Sunday, March 1, 2009

"If a design doesn't feel good
in your heart, what the mind thinks doesn't matter."

"Hand Holding a Bowl of rice" 8,200 sq ft, Public art commission,
Wilshire Vermont mixed-use metro project, August 2007


April Greiman was born in New York in 1948. She began her studies in Graphic design in the early 1970s attending the Allgemeine Kunstgewerbeschule in Basel, Switzerland, and the Kansas City Art Institute before working as a graphic designer in New York.
April Greiman is a contemporary designer. She is recognized as one of the first designers to embrace computer technology as a design tool starting in 1984 and, to a lesser extent, for introducing the New Wave aesthetic to the US. An intuitive, eclectic departure from the stark organization and neutral objectivity of the grid that sent shock waves through the design community. Wide letterspacing, changing type weights or styles within a single word, and the use of type set on an angle were explored, not as mere stylistic indulgences but in an effort to expand typographic communication more meaningfully.

Logo for inventing Flight , a centennial celebration
that will coincide with the Ohio Bicentennial.
Di-Zin logo type, 1984

April moved to Los Angeles in 1976, establishing her multidisciplinary design practice, called “Made in Space”,introducing video, computer graphics, architecture and environment. Greiman developed a new design approach and, in 1986 she used the Macintosh computer's rudimentary capabilities to create an issue of the journal Design Quarterly, entitled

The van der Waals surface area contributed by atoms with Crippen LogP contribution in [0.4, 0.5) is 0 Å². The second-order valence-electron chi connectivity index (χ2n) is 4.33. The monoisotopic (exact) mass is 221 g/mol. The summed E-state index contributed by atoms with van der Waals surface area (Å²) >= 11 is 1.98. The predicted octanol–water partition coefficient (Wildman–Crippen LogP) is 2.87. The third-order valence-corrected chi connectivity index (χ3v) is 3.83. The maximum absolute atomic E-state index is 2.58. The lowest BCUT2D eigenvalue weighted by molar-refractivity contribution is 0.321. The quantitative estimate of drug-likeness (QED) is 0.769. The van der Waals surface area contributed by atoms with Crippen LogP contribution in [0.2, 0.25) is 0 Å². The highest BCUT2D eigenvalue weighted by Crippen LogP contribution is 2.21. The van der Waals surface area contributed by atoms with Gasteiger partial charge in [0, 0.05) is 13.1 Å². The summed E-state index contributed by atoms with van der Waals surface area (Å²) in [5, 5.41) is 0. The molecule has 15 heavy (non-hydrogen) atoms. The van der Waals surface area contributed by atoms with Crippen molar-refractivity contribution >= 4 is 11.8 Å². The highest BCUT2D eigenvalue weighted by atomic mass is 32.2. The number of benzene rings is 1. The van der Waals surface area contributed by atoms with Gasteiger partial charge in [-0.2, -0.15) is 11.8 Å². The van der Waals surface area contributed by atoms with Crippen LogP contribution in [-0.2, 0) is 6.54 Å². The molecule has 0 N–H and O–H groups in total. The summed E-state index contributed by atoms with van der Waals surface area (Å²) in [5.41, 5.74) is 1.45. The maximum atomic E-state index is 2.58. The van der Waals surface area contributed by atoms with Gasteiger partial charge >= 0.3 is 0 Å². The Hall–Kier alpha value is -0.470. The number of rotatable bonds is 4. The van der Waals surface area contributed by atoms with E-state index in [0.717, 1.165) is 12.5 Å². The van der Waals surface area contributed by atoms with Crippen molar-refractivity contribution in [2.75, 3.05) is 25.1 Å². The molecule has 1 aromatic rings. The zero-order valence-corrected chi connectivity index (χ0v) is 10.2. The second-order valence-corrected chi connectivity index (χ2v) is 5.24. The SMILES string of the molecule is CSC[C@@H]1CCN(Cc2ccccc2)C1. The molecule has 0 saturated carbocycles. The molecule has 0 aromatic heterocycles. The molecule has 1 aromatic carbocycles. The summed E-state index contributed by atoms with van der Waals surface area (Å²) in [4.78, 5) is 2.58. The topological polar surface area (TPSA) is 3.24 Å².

Does it make sense? In This notable issue has since become one of the key staging posts in the evolution of graphic design. She re-imagined the magazine as a poster that folded out to almost 3x6 feet. It contained a life-size, MacVision-generated image of her outstretched naked body adorned with symbolic images and text— a provocative gesture which emphatically countered the objective, rational and masculine tendencies of modernist design.

Design Quarterly #133, "Does it make sense?"
Walker Art center, Minneapolis, 1989

Having pioneered a computerized blend of photography, airbrushing, and typesetting, Greiman is pushing design to the edge of computer technology. Considered the queen of techno-colour, she combines every visual and electronic medium and is, according to New York designer Massimo Vignelli, by far the most daring and meaningfully experimental graphic designer in the world - Quote "When do i get the other side?" re: "Does it make sense?" Working with technology developed for advanced video production, Greiman mixes still photography with video imagery, artwork, calligraphy, and animation.
Greiman sets an example for future generations of designers to be willing to ask the questions that need to be asked.

U.S Postage stamp commemorating the Nineteenth Amendment

Poster designed in 1982 for the 1984 Olympics



  1. An inspiring, inventive experimenter and groundbreaking image maker. I'll have to look into more of her work.